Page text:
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Publication numberUS20040071004 A1
Publication typeApplication
Application numberUS 10/115,610
Publication dateApr 15, 2004
Filing dateApr 2, 2002
Priority dateApr 2, 2001
Also published asUS6798670
Publication number10115610, 115610, US 2004/0071004 A1, US 2004/071004 A1, US 20040071004 A1, US 20040071004A1, US 2004071004 A1, US 2004071004A1, US-A1-20040071004, US-A1-2004071004, US2004/0071004A1, US2004/071004A1, US20040071004 A1, US20040071004A1, US2004071004 A1, US2004071004A1
InventorsRay King
Original AssigneeInternational Rectifier Corporation
Export CitationBiBTeX, EndNote, RefMan
External Links: USPTO, USPTO Assignment, Espacenet
DC-DC converter
US 20040071004 A1
Abstract
A DC/DC converter interconnecting a first DC voltage source having a first potential and a second DC voltage source having a second potential and having a stepup/stepdown transformer coupled between the two voltage sources; a controlled switching circuit coupled to the transformer for switching pulsed direct current through the transformer between the voltage sources; and a controller controlling a switching operation of the switching circuit to allow the pulsed direct current to flow between the two voltage sources, whereby current flows between the two voltage sources in dependence on load demands imposed on respective ones of the two voltage sources.
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Claims(20)
What is claimed is:
1. A DC-to-DC converter for interconnecting two DC voltage sources comprising a first source having a first potential and a second source having a second potential, the converter allowing current to be drawn from either voltage source by a load connected to either voltage source, the converter comprising:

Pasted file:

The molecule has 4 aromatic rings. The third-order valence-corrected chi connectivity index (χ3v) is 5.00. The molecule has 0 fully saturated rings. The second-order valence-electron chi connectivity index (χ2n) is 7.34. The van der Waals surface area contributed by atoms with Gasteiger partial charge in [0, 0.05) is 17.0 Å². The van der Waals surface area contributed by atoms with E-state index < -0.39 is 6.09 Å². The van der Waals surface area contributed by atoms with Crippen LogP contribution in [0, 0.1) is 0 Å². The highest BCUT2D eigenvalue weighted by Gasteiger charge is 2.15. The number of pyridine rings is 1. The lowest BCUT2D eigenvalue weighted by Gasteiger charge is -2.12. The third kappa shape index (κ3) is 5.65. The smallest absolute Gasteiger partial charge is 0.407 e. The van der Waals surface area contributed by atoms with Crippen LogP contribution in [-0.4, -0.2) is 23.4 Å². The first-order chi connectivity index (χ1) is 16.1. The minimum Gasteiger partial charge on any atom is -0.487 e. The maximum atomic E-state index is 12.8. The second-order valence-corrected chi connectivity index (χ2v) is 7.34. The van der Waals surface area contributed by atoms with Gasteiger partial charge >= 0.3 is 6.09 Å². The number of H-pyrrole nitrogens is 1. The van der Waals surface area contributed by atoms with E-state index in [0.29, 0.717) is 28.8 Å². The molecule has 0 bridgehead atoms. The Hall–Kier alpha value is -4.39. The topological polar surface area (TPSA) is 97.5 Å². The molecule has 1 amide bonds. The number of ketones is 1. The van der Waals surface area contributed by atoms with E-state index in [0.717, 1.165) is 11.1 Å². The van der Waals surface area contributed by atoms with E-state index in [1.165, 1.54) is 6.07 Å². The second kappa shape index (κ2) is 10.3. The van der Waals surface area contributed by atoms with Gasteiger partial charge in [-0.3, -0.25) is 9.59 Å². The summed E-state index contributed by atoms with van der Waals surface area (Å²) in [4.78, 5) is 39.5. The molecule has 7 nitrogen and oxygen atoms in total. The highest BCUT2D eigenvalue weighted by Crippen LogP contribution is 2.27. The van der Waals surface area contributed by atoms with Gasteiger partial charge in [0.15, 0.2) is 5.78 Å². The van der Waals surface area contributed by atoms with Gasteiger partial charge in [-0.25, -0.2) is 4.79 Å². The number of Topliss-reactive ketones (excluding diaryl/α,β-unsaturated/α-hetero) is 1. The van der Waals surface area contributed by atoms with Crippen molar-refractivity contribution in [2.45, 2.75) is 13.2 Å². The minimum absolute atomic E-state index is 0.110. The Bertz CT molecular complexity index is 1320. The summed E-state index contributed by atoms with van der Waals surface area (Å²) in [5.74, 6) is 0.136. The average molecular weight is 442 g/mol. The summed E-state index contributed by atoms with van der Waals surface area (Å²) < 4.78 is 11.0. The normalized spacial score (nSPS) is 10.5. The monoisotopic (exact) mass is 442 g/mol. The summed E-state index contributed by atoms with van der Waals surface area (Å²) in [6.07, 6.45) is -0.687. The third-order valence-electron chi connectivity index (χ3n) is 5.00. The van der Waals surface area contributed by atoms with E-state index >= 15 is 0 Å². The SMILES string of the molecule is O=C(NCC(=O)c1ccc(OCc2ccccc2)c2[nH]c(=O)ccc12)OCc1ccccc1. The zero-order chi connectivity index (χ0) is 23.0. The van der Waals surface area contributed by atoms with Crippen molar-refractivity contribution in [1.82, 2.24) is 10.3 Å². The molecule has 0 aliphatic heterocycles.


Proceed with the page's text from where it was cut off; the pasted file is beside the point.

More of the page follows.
a transformer coupling the first and second voltage sources and loads connected to each voltage source;
a first controlled switch coupling the transformer and the second voltage source;
a second controlled switch coupling the transformer and the second voltage source;
a third controlled switch coupling the transformer and the first voltage source;
a fourth controlled switch coupling the transformer and the first voltage source;
a controller for repetitively turning on and off the first and fourth controlled switches simultaneously and alternately turning on and off the second and third controlled switches simultaneously; whereby current flows from the first voltage source to the second voltage source or from the second voltage source to the first voltage source depending on power demands placed on the first and second voltage sources.
2. The converter defined in claim 1, wherein the transformer has a plurality of windings including:
a first winding coupling the first controlled switch and the third controlled switch;
a second winding coupling the second controlled switch and the fourth controlled switch;
a third winding coupling the first controlled switch and the first source voltage source; and
a fourth winding coupling the fourth controlled switch and the first voltage source.
3. The converter defined in claim 2, wherein the transformer comprises an autotransformer and the first, second, third and fourth windings are connected in series.
4. The converter defined in claim 3, wherein the first, second, third and fourth windings are connected in series in the order first winding, third winding, fourth winding and second winding.
5. The converter defined in claim 1, wherein the controlled switches are selected from the group consisting of MOSFETs, IGBTs and bipolar devices.
6. The converter defined in claim 1, wherein each of the controlled switches is bridged by a respective diode.
7. The converter defined in claim 1, wherein when the first and fourth controlled switches are turned on, current slows between the first and second voltage sources in at least a portion of a first half cycle determined by the controller, and when the second and third switches are turned on, current flows between the first and second voltage sources in at least a portion of a second half cycle determined by the controller.
8. The converter defined in claim 7, wherein the controller includes a pulse width modulator generating first and second control signals for respectively controlling the first and fourth controlled switches simultaneously and the second and third controlled switches simultaneously, to render each pair of the first and fourth controlled switches and the second and third controlled switches conductive during the respective first and seconds half cycle of the controller.